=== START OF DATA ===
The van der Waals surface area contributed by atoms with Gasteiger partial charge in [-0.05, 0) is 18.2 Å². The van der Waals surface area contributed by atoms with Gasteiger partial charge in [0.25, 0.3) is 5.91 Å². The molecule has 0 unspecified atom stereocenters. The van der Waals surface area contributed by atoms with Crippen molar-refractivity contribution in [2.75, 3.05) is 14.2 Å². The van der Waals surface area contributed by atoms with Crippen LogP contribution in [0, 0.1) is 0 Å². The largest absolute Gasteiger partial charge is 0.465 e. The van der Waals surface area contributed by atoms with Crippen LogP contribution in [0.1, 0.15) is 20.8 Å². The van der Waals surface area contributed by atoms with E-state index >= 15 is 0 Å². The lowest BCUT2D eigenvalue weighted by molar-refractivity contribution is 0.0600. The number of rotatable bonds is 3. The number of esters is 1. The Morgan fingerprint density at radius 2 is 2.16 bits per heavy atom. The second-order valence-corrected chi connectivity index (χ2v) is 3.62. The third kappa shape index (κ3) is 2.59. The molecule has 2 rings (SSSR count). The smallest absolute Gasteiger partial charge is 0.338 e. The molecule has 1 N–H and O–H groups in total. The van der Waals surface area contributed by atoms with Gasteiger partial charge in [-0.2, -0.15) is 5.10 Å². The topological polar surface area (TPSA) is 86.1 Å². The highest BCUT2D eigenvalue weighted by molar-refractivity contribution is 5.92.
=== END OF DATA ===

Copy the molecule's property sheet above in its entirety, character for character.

The van der Waals surface area contributed by atoms with Gasteiger partial charge in [-0.05, 0) is 18.2 Å². The van der Waals surface area contributed by atoms with Gasteiger partial charge in [0.25, 0.3) is 5.91 Å². The molecule has 0 unspecified atom stereocenters. The van der Waals surface area contributed by atoms with Crippen molar-refractivity contribution in [2.75, 3.05) is 14.2 Å². The van der Waals surface area contributed by atoms with Crippen LogP contribution in [0, 0.1) is 0 Å². The largest absolute Gasteiger partial charge is 0.465 e. The van der Waals surface area contributed by atoms with Crippen LogP contribution in [0.1, 0.15) is 20.8 Å². The van der Waals surface area contributed by atoms with E-state index >= 15 is 0 Å². The lowest BCUT2D eigenvalue weighted by molar-refractivity contribution is 0.0600. The number of rotatable bonds is 3. The number of esters is 1. The Morgan fingerprint density at radius 2 is 2.16 bits per heavy atom. The second-order valence-corrected chi connectivity index (χ2v) is 3.62. The third kappa shape index (κ3) is 2.59. The molecule has 2 rings (SSSR count). The smallest absolute Gasteiger partial charge is 0.338 e. The molecule has 1 N–H and O–H groups in total. The van der Waals surface area contributed by atoms with Gasteiger partial charge in [-0.2, -0.15) is 5.10 Å². The topological polar surface area (TPSA) is 86.1 Å². The highest BCUT2D eigenvalue weighted by molar-refractivity contribution is 5.92.